Lifestyle

Forget the path and stay on path to self-discovery

I have been rollerblading a lot lately, in part due to the great weather we are having and in part to find a more creative and fun way to do some cardiovascular exercise (running and not going anywhere gets old after a while).

My first foray into my renewed interest in rollerblading was a comedy of errors. I fell a couple times, once so ingloriously my feet were doing anti-aircraft duty while my left hip tested its ability to bounce and scrape on pavement. A few days ago I had the opportunity to test that hill again –– yes, call me insane –– and in the first few moments before doing so, I found myself reliving my previous experience.

Everyone has moments like that where they find that the present is dominated and eclipsed by the past, and it tends to paralyze us into inaction.

Why do we get so obsessed with what has already happened? Well, for starters, who hasn’t seen satire involving a psychiatrist? For those who watched “Bill and Ted’s Excellent Adventure,” there is a scene where Sigmund Freud asks, “Tell me about your mother.”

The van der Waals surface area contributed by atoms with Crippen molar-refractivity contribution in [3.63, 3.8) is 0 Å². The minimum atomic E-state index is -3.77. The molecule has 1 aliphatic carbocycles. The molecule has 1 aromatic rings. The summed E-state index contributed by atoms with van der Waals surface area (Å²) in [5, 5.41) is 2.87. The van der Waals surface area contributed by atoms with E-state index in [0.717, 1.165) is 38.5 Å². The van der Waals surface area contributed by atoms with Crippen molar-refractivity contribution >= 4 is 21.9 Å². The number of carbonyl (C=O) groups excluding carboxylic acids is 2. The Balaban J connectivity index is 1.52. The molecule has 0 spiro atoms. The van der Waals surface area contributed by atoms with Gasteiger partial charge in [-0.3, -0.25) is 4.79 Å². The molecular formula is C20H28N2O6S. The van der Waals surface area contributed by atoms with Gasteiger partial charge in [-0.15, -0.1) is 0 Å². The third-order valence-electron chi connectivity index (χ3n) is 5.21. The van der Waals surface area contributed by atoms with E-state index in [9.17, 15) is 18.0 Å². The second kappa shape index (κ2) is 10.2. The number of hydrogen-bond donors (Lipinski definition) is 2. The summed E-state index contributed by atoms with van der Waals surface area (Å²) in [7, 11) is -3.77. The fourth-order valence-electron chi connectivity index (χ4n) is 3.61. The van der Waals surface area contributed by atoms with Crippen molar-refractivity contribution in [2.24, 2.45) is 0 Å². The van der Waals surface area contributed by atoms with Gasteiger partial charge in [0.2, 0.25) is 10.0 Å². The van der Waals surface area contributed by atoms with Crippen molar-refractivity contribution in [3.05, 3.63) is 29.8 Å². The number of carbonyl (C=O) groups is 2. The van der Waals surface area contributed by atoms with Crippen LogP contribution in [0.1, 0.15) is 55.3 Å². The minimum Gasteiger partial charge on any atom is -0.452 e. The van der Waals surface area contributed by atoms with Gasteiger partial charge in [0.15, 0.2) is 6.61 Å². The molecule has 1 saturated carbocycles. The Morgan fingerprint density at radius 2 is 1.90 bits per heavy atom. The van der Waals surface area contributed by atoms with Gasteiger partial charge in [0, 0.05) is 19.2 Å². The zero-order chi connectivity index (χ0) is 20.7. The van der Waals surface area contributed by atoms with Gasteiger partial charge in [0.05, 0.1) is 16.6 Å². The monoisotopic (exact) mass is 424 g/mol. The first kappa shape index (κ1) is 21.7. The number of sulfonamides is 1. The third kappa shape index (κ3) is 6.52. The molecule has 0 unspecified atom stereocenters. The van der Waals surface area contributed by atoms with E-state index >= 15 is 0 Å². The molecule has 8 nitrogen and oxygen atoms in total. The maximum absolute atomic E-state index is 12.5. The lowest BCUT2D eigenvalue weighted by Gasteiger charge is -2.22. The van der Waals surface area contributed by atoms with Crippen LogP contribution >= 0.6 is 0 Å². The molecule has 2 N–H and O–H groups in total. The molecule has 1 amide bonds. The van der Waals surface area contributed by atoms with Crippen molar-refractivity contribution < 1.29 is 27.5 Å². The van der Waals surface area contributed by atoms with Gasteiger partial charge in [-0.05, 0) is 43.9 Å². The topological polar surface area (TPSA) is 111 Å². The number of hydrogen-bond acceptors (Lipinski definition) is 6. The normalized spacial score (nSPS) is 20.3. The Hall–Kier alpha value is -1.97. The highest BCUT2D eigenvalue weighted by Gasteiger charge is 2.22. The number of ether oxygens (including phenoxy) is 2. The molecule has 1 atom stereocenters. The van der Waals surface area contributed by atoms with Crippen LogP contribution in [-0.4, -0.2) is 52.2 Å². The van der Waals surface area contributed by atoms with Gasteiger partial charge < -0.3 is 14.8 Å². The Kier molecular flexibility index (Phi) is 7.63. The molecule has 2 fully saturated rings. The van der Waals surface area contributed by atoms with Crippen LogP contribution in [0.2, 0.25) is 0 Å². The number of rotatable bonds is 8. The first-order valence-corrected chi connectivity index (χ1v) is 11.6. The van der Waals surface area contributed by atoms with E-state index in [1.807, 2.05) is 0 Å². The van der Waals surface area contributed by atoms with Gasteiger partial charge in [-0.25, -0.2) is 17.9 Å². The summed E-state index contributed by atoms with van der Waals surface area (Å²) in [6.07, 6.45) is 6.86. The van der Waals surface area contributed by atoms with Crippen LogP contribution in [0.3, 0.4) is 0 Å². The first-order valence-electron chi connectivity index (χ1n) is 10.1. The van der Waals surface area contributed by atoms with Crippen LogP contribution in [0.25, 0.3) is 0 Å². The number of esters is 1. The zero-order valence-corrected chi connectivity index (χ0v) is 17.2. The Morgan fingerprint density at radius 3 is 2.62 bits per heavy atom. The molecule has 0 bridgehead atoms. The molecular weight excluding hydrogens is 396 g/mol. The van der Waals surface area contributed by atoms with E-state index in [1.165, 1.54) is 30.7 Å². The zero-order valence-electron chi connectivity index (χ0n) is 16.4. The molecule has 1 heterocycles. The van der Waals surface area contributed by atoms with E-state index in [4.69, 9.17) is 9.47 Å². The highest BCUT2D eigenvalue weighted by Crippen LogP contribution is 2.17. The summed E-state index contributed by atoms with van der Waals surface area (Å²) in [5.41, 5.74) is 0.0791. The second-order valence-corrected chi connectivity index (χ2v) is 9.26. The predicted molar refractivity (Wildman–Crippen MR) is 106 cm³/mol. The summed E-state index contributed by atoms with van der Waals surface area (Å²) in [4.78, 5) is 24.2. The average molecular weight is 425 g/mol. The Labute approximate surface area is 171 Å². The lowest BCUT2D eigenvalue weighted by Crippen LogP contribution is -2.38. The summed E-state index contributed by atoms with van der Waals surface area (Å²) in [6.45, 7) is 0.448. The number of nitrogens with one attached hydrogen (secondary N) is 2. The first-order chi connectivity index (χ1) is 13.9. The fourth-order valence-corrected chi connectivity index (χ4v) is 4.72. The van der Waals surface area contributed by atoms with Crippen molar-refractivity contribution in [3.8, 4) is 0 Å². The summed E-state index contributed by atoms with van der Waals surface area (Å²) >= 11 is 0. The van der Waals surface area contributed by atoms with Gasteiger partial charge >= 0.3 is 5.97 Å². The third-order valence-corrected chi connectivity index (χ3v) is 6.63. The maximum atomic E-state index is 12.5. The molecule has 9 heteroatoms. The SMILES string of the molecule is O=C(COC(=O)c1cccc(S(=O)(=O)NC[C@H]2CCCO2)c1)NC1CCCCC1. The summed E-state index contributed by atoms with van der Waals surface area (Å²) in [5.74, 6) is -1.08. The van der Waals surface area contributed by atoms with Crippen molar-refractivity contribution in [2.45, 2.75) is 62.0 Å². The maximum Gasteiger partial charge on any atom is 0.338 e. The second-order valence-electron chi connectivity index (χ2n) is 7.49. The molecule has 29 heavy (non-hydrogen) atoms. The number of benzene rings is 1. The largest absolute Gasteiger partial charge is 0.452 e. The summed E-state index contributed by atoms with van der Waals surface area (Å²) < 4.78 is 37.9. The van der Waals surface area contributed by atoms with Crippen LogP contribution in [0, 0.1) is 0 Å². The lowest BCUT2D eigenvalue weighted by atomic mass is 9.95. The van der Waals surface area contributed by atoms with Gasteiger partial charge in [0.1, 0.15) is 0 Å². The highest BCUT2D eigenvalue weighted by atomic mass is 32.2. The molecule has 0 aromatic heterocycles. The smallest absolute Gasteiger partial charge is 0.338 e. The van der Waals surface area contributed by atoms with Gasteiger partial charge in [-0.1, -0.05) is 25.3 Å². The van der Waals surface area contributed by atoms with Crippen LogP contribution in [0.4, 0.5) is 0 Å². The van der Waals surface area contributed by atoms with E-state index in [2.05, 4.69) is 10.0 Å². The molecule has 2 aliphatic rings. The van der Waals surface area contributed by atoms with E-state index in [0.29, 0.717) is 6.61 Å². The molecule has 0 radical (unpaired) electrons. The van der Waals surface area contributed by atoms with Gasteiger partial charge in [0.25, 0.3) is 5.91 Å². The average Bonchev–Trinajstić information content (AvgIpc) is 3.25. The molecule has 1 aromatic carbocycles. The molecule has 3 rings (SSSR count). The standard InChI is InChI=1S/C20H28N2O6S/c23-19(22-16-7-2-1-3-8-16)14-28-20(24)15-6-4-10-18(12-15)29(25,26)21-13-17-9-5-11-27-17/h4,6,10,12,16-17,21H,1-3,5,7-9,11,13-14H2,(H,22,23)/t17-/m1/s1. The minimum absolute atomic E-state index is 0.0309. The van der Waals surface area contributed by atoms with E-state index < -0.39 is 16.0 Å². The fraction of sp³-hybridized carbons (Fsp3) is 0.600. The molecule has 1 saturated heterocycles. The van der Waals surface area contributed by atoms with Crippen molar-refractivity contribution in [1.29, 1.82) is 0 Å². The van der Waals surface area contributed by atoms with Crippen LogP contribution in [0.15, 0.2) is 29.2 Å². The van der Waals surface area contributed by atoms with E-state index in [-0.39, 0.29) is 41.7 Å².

Parents and family in particular seem to delight in telling embarassing stories and perhaps even in pointing out past failures. Employers seem to zero in on the past as an absolute indicator of future performance. Popular culture obsesses over the past, and so when we are haunted about the ability to accomplish something, we freeze up with a familiar emotion: Fear.

The fear that some failed past brings does a lot of damage to the present as well.

First of all, it’s often completely wrong, especially if it is rooted in earlier childhood experiences. As an example, I found multiplication tables hard to grasp for a long time, so I told myself I was bad at math. In my “old age,” I have found I can do math in my head, and employ it extensively in my job. I am not bad in that area at all, I just chose to believe a lie –– one from my past.

Dwelling on the past can also color out expectations of the present and the future, but most of all it prevents us from ever moving forward. No one can walk ahead

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